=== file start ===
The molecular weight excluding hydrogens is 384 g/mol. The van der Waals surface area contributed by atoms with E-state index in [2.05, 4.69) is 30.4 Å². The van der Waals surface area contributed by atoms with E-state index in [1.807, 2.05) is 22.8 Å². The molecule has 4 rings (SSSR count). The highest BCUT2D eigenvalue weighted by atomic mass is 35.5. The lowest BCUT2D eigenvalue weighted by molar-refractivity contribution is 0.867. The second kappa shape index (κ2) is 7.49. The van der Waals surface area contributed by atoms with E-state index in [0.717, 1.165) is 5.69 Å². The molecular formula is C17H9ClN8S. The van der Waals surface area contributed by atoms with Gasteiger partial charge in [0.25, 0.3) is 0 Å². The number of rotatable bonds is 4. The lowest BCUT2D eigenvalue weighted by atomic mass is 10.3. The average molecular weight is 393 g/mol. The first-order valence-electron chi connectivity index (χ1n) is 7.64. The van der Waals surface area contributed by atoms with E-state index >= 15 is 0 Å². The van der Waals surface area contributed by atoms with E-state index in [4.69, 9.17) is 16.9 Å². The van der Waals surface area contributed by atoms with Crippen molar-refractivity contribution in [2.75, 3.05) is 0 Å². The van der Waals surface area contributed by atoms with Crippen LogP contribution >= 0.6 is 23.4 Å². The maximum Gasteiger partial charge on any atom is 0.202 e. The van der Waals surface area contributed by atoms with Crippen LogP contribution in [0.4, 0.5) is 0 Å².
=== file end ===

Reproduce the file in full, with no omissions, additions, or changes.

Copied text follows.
The molecular weight excluding hydrogens is 384 g/mol. The van der Waals surface area contributed by atoms with E-state index in [2.05, 4.69) is 30.4 Å². The van der Waals surface area contributed by atoms with E-state index in [1.807, 2.05) is 22.8 Å². The molecule has 4 rings (SSSR count). The highest BCUT2D eigenvalue weighted by atomic mass is 35.5. The lowest BCUT2D eigenvalue weighted by molar-refractivity contribution is 0.867. The second kappa shape index (κ2) is 7.49. The van der Waals surface area contributed by atoms with E-state index in [0.717, 1.165) is 5.69 Å². The molecular formula is C17H9ClN8S. The van der Waals surface area contributed by atoms with Gasteiger partial charge in [0.25, 0.3) is 0 Å². The number of rotatable bonds is 4. The lowest BCUT2D eigenvalue weighted by atomic mass is 10.3. The average molecular weight is 393 g/mol. The first-order valence-electron chi connectivity index (χ1n) is 7.64. The van der Waals surface area contributed by atoms with E-state index >= 15 is 0 Å². The van der Waals surface area contributed by atoms with E-state index in [4.69, 9.17) is 16.9 Å². The van der Waals surface area contributed by atoms with Crippen molar-refractivity contribution in [2.75, 3.05) is 0 Å². The van der Waals surface area contributed by atoms with Crippen LogP contribution >= 0.6 is 23.4 Å². The maximum Gasteiger partial charge on any atom is 0.202 e. The van der Waals surface area contributed by atoms with Crippen LogP contribution in [0.4, 0.5) is 0 Å².